RCW 50.20.010 (1953 Supp.) provides that an unemployed individual shall be eligible to receive benefits under the act if the commissioner finds that he meets five listed conditions precedent. The most significant conditions are that the applicant must be unemployed and available for work. InHermsen v. Employment Security Department, 39 Wn. (2d) 903, the court said:
"To be available for work, an unemployed individual must be 'ready, able, and willing, immediately to accept any suitable work which may be offered to him andmust be actively seeking work.'" (Italics by Court)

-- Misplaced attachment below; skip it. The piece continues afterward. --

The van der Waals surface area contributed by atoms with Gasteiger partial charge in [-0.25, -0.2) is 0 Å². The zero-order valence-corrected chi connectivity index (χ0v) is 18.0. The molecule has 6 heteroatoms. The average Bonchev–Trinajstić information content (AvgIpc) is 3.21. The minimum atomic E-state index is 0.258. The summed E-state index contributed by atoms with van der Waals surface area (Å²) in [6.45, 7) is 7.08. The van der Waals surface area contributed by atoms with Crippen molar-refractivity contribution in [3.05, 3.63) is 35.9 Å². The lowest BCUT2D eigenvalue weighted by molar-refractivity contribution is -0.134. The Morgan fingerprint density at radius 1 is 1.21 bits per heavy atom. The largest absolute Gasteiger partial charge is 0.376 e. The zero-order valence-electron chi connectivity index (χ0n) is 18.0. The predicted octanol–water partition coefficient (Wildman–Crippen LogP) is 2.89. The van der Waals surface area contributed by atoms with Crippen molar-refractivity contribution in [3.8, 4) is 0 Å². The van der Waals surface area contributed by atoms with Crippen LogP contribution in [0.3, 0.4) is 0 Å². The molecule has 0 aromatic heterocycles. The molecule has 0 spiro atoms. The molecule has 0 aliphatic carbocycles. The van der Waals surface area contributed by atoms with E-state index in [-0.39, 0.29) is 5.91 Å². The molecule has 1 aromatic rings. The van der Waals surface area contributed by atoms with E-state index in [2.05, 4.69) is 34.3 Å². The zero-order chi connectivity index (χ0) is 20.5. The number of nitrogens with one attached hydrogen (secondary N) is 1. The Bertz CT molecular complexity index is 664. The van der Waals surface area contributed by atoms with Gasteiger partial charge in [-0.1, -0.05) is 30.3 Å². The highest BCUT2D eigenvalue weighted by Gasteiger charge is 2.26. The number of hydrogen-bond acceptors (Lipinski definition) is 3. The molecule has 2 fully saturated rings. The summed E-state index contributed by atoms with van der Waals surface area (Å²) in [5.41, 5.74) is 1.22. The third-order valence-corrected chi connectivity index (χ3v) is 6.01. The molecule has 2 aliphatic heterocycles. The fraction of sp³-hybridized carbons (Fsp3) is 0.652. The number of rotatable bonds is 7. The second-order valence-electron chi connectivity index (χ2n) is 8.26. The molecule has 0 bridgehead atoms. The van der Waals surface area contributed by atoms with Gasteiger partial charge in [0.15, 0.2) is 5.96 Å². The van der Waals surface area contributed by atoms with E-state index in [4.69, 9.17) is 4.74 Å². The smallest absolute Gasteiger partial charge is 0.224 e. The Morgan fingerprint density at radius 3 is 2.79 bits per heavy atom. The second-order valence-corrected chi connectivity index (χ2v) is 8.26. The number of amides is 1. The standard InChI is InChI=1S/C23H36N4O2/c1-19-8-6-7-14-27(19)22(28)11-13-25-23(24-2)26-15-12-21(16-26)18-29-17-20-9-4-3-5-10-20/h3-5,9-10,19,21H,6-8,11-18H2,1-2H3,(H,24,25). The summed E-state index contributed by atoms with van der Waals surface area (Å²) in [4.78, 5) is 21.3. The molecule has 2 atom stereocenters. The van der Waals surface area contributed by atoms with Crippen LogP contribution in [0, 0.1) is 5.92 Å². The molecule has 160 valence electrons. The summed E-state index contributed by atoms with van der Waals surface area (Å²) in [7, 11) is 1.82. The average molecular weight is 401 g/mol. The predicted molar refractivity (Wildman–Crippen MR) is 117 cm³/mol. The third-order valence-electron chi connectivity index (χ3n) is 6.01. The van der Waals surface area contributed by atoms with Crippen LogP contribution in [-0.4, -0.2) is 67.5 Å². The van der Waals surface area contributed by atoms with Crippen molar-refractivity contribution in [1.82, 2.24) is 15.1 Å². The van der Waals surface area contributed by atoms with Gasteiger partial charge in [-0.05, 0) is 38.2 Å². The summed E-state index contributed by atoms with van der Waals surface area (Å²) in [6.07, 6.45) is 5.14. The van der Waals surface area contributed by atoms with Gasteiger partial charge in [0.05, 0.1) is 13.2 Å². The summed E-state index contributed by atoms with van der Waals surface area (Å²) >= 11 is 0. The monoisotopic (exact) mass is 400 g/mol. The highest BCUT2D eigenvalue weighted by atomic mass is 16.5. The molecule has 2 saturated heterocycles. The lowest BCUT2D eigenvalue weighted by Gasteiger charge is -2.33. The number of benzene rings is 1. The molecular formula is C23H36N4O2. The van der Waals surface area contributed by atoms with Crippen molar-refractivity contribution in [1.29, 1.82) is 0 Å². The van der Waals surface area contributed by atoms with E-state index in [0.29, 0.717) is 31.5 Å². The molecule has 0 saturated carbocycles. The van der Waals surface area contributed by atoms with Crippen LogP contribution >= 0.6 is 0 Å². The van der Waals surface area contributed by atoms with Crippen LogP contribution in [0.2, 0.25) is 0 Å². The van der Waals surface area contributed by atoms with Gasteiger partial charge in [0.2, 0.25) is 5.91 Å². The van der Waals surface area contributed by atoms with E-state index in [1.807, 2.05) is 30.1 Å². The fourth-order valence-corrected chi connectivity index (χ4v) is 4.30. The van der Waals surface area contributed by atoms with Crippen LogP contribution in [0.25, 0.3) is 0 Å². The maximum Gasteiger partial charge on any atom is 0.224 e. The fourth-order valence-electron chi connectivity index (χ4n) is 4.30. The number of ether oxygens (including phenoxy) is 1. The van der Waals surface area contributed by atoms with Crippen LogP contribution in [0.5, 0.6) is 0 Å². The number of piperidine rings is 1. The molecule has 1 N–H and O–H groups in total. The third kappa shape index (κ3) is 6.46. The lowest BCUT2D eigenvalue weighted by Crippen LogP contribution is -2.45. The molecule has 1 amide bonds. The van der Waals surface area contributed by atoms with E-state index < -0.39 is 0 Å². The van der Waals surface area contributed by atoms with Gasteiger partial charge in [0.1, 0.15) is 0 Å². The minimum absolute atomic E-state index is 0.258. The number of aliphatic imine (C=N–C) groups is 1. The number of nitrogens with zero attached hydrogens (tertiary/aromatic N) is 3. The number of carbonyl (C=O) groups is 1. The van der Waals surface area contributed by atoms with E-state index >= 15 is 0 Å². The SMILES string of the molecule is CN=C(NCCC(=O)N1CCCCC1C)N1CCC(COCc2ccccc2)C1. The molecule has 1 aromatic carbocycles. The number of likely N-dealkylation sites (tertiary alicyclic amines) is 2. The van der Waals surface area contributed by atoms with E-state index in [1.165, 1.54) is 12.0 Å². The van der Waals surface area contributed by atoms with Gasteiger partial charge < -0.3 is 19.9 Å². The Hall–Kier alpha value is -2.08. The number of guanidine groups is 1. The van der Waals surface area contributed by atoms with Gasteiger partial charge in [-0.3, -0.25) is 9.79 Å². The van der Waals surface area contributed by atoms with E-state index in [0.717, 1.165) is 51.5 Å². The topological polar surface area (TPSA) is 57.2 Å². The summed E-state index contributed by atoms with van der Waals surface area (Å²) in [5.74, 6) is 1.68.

This brings us back to the crucial inquiry, namely: What type of activity may an applicant engage in and still be considered unemployed within the meaning of the statute. It is manifest that an applicant must not engage in activities which will render him unavailable for work within the statutory definition. The term "self-employment" is not defined in the act. RCW 50.20.080 (1953 Supp.) provides in part as follows:
"An individual is disqualified for benefits, if the commissioner finds that he has failed without good cause, either to apply for available, suitable work when so directed by the employment office or the commissioner, or to accept suitable work when offered him, or to return to his customary self-employment (if any) when so directed by the commissioner. * * *"